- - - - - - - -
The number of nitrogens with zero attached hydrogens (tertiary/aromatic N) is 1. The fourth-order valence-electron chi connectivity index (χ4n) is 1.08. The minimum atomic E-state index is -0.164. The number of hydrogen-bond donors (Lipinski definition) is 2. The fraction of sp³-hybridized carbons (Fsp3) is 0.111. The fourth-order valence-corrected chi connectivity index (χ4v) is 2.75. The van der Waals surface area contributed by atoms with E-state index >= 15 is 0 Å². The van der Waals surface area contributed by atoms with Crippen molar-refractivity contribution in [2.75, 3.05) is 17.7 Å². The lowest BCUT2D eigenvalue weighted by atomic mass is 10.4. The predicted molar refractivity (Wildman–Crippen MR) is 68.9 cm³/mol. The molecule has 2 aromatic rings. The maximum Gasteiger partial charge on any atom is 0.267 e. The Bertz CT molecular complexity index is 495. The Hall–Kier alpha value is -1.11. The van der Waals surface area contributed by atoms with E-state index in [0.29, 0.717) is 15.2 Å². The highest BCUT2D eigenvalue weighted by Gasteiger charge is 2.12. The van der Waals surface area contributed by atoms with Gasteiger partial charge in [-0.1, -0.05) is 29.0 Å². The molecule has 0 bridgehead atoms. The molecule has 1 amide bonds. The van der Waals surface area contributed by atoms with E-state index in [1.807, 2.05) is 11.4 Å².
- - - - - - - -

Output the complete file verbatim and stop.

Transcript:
The number of nitrogens with zero attached hydrogens (tertiary/aromatic N) is 1. The fourth-order valence-electron chi connectivity index (χ4n) is 1.08. The minimum atomic E-state index is -0.164. The number of hydrogen-bond donors (Lipinski definition) is 2. The fraction of sp³-hybridized carbons (Fsp3) is 0.111. The fourth-order valence-corrected chi connectivity index (χ4v) is 2.75. The van der Waals surface area contributed by atoms with E-state index >= 15 is 0 Å². The van der Waals surface area contributed by atoms with Crippen molar-refractivity contribution in [2.75, 3.05) is 17.7 Å². The lowest BCUT2D eigenvalue weighted by atomic mass is 10.4. The predicted molar refractivity (Wildman–Crippen MR) is 68.9 cm³/mol. The molecule has 2 aromatic rings. The maximum Gasteiger partial charge on any atom is 0.267 e. The Bertz CT molecular complexity index is 495. The Hall–Kier alpha value is -1.11. The van der Waals surface area contributed by atoms with E-state index in [0.29, 0.717) is 15.2 Å². The highest BCUT2D eigenvalue weighted by Gasteiger charge is 2.12. The van der Waals surface area contributed by atoms with Gasteiger partial charge in [-0.1, -0.05) is 29.0 Å². The molecule has 0 bridgehead atoms. The molecule has 1 amide bonds. The van der Waals surface area contributed by atoms with E-state index in [1.807, 2.05) is 11.4 Å².